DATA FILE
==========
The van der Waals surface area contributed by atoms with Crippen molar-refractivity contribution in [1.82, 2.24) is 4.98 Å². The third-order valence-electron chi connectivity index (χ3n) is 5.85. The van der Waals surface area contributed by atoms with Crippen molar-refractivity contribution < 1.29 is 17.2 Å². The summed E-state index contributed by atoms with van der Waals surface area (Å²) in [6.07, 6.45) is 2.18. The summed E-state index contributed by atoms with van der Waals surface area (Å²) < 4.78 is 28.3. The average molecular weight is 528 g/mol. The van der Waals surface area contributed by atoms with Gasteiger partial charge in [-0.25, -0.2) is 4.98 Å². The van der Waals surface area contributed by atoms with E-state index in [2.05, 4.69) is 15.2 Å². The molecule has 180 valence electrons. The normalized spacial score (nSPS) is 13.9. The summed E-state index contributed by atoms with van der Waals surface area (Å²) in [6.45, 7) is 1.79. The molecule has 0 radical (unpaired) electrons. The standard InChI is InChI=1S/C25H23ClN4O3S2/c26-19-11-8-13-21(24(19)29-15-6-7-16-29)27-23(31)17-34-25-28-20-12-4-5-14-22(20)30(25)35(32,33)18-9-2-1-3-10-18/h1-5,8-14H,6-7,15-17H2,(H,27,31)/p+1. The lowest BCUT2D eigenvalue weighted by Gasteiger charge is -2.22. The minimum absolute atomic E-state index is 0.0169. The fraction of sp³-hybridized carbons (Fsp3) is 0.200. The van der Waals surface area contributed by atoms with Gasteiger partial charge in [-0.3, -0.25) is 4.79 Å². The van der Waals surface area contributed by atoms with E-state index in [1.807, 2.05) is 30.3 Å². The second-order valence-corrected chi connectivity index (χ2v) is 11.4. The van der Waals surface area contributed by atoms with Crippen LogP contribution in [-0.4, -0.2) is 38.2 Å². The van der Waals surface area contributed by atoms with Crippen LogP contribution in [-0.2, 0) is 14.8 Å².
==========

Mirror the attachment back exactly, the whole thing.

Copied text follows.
The van der Waals surface area contributed by atoms with Crippen molar-refractivity contribution in [1.82, 2.24) is 4.98 Å². The third-order valence-electron chi connectivity index (χ3n) is 5.85. The van der Waals surface area contributed by atoms with Crippen molar-refractivity contribution < 1.29 is 17.2 Å². The summed E-state index contributed by atoms with van der Waals surface area (Å²) in [6.07, 6.45) is 2.18. The summed E-state index contributed by atoms with van der Waals surface area (Å²) < 4.78 is 28.3. The average molecular weight is 528 g/mol. The van der Waals surface area contributed by atoms with Gasteiger partial charge in [-0.25, -0.2) is 4.98 Å². The van der Waals surface area contributed by atoms with E-state index in [2.05, 4.69) is 15.2 Å². The molecule has 180 valence electrons. The normalized spacial score (nSPS) is 13.9. The summed E-state index contributed by atoms with van der Waals surface area (Å²) in [6.45, 7) is 1.79. The molecule has 0 radical (unpaired) electrons. The standard InChI is InChI=1S/C25H23ClN4O3S2/c26-19-11-8-13-21(24(19)29-15-6-7-16-29)27-23(31)17-34-25-28-20-12-4-5-14-22(20)30(25)35(32,33)18-9-2-1-3-10-18/h1-5,8-14H,6-7,15-17H2,(H,27,31)/p+1. The lowest BCUT2D eigenvalue weighted by Gasteiger charge is -2.22. The minimum absolute atomic E-state index is 0.0169. The fraction of sp³-hybridized carbons (Fsp3) is 0.200. The van der Waals surface area contributed by atoms with Gasteiger partial charge in [-0.3, -0.25) is 4.79 Å². The van der Waals surface area contributed by atoms with E-state index in [1.807, 2.05) is 30.3 Å². The second-order valence-corrected chi connectivity index (χ2v) is 11.4. The van der Waals surface area contributed by atoms with Crippen LogP contribution in [-0.4, -0.2) is 38.2 Å². The van der Waals surface area contributed by atoms with Crippen LogP contribution in [-0.2, 0) is 14.8 Å².